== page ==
The skin is an amazing organ, and the largest in the body. It not only protects internal organs and prevents infection by bacteria; it also regulates temperature, fluid balance, and Vitamin D production.

When the skin is burned, this functionality is impaired—particularly when the burn damages the interior layers of the skin. Burn victims must be kept warm to avoid hypothermia, must be hydrated, and their skin must be protected. In severe burns, the skin is at risk from infection at the open wound site and from surrounding dead skin that could affect healing. In many cases, the doctors and nurses use “debridement” to help remove dead skin so the patient can heal.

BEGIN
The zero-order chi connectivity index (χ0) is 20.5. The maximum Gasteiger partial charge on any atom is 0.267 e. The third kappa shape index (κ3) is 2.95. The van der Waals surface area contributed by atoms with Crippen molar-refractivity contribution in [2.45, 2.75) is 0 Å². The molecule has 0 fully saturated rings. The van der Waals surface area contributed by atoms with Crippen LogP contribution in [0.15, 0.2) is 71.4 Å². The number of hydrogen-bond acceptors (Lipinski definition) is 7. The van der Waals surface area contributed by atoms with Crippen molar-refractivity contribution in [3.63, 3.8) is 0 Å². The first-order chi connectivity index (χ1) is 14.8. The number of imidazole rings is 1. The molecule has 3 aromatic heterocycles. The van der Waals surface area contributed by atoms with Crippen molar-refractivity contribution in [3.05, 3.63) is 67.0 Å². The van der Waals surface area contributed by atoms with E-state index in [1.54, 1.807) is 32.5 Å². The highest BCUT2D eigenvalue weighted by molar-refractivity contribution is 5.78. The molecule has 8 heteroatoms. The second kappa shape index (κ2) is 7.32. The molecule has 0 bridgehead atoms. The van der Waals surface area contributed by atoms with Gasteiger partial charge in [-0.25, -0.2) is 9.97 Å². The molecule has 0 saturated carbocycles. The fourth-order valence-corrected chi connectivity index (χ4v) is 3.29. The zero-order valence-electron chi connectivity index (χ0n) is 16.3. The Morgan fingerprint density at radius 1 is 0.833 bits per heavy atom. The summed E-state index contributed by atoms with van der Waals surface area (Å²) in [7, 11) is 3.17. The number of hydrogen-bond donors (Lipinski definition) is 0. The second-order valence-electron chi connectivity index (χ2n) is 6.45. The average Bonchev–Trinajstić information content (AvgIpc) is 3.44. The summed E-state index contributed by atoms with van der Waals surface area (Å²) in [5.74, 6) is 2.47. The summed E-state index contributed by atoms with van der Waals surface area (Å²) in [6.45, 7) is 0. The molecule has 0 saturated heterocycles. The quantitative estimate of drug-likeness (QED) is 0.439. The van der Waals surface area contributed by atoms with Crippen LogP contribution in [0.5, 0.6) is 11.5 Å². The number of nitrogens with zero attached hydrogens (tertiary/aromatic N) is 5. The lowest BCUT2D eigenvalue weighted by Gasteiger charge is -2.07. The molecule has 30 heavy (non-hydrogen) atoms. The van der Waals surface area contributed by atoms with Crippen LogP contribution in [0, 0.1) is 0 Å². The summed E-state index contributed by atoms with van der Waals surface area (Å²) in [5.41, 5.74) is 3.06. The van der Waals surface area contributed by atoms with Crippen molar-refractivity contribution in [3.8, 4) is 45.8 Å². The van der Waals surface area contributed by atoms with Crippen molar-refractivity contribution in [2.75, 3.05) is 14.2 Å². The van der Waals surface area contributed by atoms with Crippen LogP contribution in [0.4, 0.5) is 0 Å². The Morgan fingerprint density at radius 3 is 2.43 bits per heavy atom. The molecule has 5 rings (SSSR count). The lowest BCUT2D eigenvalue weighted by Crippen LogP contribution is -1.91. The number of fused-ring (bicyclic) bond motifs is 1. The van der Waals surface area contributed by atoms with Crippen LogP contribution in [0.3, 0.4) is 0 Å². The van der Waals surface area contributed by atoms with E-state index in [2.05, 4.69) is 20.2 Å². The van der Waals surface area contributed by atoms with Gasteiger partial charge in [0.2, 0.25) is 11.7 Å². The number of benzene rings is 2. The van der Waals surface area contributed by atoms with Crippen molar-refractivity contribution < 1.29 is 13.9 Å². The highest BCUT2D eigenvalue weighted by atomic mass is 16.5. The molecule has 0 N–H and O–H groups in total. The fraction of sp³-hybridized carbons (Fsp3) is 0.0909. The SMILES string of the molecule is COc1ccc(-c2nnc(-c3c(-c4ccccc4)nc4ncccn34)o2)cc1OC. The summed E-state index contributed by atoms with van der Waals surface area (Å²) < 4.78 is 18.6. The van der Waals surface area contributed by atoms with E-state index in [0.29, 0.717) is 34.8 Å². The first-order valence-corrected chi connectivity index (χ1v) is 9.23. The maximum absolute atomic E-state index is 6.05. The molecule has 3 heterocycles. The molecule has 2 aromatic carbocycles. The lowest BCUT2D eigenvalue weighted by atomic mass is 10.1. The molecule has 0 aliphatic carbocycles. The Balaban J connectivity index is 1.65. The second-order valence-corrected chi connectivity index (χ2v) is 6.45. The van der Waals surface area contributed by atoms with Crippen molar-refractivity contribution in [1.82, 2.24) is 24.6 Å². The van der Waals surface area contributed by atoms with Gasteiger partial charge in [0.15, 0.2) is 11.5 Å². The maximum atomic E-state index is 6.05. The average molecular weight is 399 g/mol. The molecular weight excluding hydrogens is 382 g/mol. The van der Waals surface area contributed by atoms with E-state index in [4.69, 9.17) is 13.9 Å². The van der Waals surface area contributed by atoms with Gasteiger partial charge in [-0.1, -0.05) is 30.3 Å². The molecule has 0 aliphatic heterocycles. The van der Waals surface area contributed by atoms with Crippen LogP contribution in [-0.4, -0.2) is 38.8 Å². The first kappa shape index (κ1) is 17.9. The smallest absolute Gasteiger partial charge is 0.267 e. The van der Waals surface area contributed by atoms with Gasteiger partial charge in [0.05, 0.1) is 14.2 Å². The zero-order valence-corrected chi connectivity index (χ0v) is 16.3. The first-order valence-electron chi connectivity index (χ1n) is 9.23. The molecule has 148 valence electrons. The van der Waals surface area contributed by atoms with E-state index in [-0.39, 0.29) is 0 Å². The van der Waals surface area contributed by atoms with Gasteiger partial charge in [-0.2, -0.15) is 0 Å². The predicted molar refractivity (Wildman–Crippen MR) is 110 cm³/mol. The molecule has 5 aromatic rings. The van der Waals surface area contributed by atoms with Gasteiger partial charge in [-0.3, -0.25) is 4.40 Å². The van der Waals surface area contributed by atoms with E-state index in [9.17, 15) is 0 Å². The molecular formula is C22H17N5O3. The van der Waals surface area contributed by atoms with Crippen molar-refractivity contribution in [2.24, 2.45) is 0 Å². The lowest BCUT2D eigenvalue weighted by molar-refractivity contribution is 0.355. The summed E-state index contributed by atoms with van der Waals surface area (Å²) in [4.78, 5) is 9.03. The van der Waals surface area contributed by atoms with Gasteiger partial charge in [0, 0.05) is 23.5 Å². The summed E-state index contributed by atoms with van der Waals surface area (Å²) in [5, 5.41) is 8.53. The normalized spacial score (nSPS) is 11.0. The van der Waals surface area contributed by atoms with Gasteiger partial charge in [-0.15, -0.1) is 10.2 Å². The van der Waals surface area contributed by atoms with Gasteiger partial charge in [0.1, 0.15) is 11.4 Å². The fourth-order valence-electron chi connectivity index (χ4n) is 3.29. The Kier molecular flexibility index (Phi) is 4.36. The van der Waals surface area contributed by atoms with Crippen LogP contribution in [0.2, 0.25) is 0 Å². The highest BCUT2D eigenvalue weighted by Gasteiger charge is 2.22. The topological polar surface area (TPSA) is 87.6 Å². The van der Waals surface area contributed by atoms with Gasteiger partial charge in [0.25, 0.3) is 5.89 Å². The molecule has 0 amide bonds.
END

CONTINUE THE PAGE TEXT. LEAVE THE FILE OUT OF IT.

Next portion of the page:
Continue Reading Healing the Skin after a Burn Injury

According to the American Burn Association, nearly half a million Americans suffer thermal burn injuries each year, resulting in approximately 40,000 hospitalizations and 3,400 deaths annually. Despite these alarming statistics, the survival rate is high. This is largely attributable to advances in research, medicine, and technology in the field of burn injury care.

Thermal burns can cause severe damage to the victim’s skin, requiring focused wound care, infection prevention, and even excision and skin grafts. Eschar excision and skin grafting has long been the standard of care. Skin grafting can be accomplished through different methods. An autograft is where skin from a donor site on the same patient is used. One benefit to the autograft is that there is no risk of rejection. However, the donor sites are painful. Moreover, autografts may not be feasible in the case of extensive burns covering large surface areas.


Continue Reading Advances in Technology for Burn Injury Survivors